Jump to content

Anamorphic 16mm vs Techniscope

Recommended Posts

I realize that many experienced cinematographers may view this is a somewhat redundant or pointless question (though in my view this forum is best for getting great answers to these kinds of questions), but what would you say the visual, technical, financial, and practical differences would be between shooting something anamorphic on 16mm as opposed to on Techniscope. The difference in frame size would be (17.976mm x 7.49mm) vs (22mm x 9.166mm), and I'm also wondering how much or how little such a change in negative area would affect the image. Thanks. 

Link to comment
Share on other sites

Also following.

You can do the math for film cost pretty easily by comparing film stock prices and using a footage calculator for 2 perf vs 16mm:


But that excludes the cost of rental. 2 perf packages and S16 anamorphic lenses alike are scarce. 

I feel like with modern lenses 2 perf would have a significant advantage in resolution. But the trend with 2 perf seems to be more toward shooting older lenses to get more character, which would narrow the gap. 

The only S16 anamorphic lenses that are viable imo are the Hawks and Panavision, which are around 1.33X stretch. Neither is an inexpensive rental but you could get a quote and compare it with a 2 perf package. I had almost put together a working solution with a 16mm MK1 standard speed and an old Iscorama. But it seems like such an involved endeavor you'd want to avoid DIY. It got to the point where I was looking into filter thread converters from 0.5mm to 0.75mm threads or something and was just like: why am I trying to solve this problem? That said? It could work....

Edited by M Joel W
Link to comment
Share on other sites

  • Premium Member

Surprisingly enough, 2 perf 35mm does have a lot more real estate. Remember, just because you can squeeze a wide screen image onto 16mm, doesn't mean the negative is that large. You're still dealing with larger grain structure, less resolution, less stability and not as much depth of field. Anamorphic lenses also have their issues, many of them, including distortion, softness and speed.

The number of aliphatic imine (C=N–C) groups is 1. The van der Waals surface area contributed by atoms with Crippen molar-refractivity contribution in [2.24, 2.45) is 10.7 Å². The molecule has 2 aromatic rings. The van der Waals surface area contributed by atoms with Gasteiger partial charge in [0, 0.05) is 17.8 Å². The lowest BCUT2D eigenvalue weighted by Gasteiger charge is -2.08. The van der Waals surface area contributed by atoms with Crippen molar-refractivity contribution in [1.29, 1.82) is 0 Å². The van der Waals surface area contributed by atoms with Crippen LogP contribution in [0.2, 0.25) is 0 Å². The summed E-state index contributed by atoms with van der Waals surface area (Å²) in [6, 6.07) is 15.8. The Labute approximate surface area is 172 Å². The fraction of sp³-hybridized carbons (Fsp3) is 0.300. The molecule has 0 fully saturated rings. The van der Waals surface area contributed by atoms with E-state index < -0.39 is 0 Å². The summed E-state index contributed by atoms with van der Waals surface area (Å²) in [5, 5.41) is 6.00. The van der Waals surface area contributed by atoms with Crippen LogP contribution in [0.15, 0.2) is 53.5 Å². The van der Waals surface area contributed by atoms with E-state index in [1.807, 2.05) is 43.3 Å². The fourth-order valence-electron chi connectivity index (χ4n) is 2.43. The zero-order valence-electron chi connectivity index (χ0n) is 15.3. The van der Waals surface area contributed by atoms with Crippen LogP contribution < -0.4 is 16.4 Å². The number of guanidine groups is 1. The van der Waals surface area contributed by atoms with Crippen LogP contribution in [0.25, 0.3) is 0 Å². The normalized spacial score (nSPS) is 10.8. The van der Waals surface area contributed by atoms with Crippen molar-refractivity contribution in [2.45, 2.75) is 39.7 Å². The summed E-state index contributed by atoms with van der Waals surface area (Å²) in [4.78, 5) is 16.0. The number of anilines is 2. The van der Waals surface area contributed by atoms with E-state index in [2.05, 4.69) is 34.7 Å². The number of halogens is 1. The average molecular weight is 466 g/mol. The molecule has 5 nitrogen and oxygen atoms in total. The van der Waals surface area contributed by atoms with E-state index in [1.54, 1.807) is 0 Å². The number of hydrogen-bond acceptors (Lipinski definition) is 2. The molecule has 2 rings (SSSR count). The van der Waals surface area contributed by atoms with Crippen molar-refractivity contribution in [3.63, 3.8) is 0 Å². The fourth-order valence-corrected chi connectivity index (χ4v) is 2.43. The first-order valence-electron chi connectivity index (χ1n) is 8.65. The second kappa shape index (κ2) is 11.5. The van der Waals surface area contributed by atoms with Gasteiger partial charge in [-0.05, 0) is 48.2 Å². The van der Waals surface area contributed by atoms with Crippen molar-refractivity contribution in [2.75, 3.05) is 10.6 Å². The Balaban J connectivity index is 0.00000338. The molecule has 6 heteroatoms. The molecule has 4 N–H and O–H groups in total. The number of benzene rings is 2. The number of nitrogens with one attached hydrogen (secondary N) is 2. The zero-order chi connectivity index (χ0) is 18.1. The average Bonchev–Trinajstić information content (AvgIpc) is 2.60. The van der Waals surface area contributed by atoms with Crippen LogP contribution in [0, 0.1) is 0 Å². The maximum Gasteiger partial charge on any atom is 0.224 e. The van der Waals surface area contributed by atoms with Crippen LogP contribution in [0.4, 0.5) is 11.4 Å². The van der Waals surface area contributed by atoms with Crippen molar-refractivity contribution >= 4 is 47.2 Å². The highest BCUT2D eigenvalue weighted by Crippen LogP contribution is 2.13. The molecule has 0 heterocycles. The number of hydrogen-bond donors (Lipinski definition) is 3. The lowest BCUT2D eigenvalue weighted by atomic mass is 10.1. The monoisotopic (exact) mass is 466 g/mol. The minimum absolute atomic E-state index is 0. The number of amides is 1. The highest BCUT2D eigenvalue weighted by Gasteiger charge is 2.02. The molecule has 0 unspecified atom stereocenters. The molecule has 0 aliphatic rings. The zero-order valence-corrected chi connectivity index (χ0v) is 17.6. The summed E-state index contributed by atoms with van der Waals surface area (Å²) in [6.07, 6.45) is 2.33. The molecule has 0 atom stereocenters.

Spherical lenses are faster and crisper, so a 2 perf image will be much crisper. The other thing of course is that, when you're using a studio camera like an Arricam to shoot 2 perf, you also have much more stable image, with less grain, more resolution and in the end it's much easier to get shallow depth of field. 

Where I'm not a fan of 2 perf, there is really no comparison. The finished image is still nearly 3x larger than the Super 16 anamorphic version. You can see that on screen. 

There are inexpensive 1.5X anamorphic lenses these days as well, for sure a possible use for S16, close enough, just slow. 

  • Like 1
Link to comment
Share on other sites

Obviously you would need to test to see how the 16mm anamorphic looks on a big screen but I've heard it said that 16mm anamorphic can look a bit soft unless the absolutely sharpest and best lenses are used such as the Hawks. 2-perf seems a more practical choice to me. The other possibility is Super 16 spherical, cropped top and bottom if you want a wider aspect ratio. That comes out looking pretty good on a big screen though not super sharp. It's grainy but some people like that look. I think if I was shooting a picture on 16mm I'd be inclined to avoid anamorphic unless I had the use of the best possible lenses.

Link to comment
Share on other sites

Create an account or sign in to comment

You need to be a member in order to leave a comment

Create an account

Sign up for a new account in our community. It's easy!

Register a new account

Sign in

Already have an account? Sign in here.

Sign In Now
  • Create New...